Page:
Inflation is coming down – fast.
Gas prices, a. defying the predictions of nightmare heat For motorists, the parade is led by:
Most Gas Stations in the United States Are Already Charging less than $4 per gallonAnd the fall in wholesale prices suggests that retail prices are yet to fall further.
Food prices are also coming down. Here is the futures price of wheat:
And trade surveys are suggesting a broader decline in inflation. For example, the widely cited Supply Management Institute Surveys of purchasing managers show that the prices paid for raw materials are still rising, but at a slower rate than in several months:
All this means that official data on consumer prices will almost certainly show little growth over the next few months compared to the startling numbers we have become accustomed to recently. But what would this reform mean?
I will understand the implications of economic policy shortly. But give me a minute to taste the political implications.
Republican efforts to gain control of Congress have almost entirely blamed Joe Biden for inflation — and gas prices in particular.
Did Donald Trump, who is still the dominant figure in the GOP, attempt to reverse a legitimate election? Gas is over $5 per gallon! Are Republican judges and state legislators taking away women’s rights for decades? Gas is $5 per gallon!
Now the party’s main election issue – to a large extent their only election issue – is being looked upon on Aadhaar. I was wondering what they would do. After spending several months doing everything possible to quell the debate, Republicans will suddenly have a hard time turning to the finer arguments about headline numbers versus underlying inflation.
So far, their main response is to ignore the slowdown in inflation and hope that voters will not notice. Here, for example, is Mehmet OzuRunning to be Pennsylvania senator on Thursday:
Has this guy visited any gas stations near him? New Jersey Home lately?
When – I’m pretty sure it’s “when,” not “if” – official data also shows a sharp drop in inflation, I guess we’ll see a denial complemented by conspiracy theories: claims the Biden administration is fake numbers or Manipulating commodity markets in some way.
Should Democrats insist on the good news over inflation and scoff at the doom of their opponents? Yes! Any Democratic politician who responds to declining energy and food prices with a discourse about temporary versus underlying inflation should be in a different business.
Policymakers, however – which in this case basically means the Federal Reserve – Huh In a different business, and they should respond to the inflation good news by keeping calm and moving forward.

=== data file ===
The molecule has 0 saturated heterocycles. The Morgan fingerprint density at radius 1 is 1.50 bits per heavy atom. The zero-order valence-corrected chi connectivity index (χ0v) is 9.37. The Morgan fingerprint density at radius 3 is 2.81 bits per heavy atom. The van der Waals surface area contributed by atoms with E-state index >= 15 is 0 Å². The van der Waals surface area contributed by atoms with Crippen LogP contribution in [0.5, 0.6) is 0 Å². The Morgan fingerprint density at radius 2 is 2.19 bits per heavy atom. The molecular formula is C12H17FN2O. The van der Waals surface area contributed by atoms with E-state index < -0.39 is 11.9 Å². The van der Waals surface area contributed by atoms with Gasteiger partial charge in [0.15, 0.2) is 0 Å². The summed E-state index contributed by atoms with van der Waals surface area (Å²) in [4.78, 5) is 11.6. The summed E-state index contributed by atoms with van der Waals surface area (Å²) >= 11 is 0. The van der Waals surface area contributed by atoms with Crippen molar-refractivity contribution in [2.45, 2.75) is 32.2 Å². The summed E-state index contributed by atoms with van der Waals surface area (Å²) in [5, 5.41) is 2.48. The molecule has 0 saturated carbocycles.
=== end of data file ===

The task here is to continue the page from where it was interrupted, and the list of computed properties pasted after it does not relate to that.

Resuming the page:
Many fashionable economic concepts have withstood the test of time, but the basic inflationary concept—distinguishing between too much inertia in volatile prices, such as food and energy, and slow-moving prices—has been highly successful since The Economist. robert gordon It was introduced in the 1970s. Time and again, the Fed has steered through crises by ignoring critics who wanted it to panic over blips in inflation caused by a temporary jump in commodity prices.
Now, defining core inflation has become difficult in the post-Covid era, as excluding food and energy seems inadequate at a time when wild swings in things like used car prices and shipping costs have also caused inflation to fluctuate. Inspired to climb. At this time, however, every measure of underlying inflation I know of, ranging from the traditional basic measures which excludes any major price changes and change in labor costPoints to unacceptably high underlying inflation.
So why is inflation going down? Biden administration policy – releasing oil from the Strategic Petroleum Reserve, urging gas stations to pass on the drop in wholesale prices, may have contributed to efforts to untangle supply chains. But the main story is the potential for a global economic slowdown: the US might not be in recession, but Europe probably is, China upset with its zero-Covid policy and so on.
All of which has remarkably little effect on appropriate US policy. The Fed’s strategy is to bring down underlying inflation by using interest rate hikes to cool the economy. Despite Friday’s heat labor market report, I have no doubt that this strategy will eventually work. But the good news we’re about to get about short-term inflation isn’t proof that the strategy has already worked, and alas (I’m generally a monetary pigeon), it’s not a pivot toward easy money. does not provide any justification for it.
Does this mean that inflation is going to come back up again? Not necessarily. The Fed’s efforts will likely bring down underlying inflation over the next few months, so that by the time the momentary good news from gas prices wears off, it could be replaced by more permanent good news.
In any case, for the time being, inflation is going down, undoubtedly a great disappointment for politicians who were counting on gas prices to deliver a red wave in November. Pass the popcorn.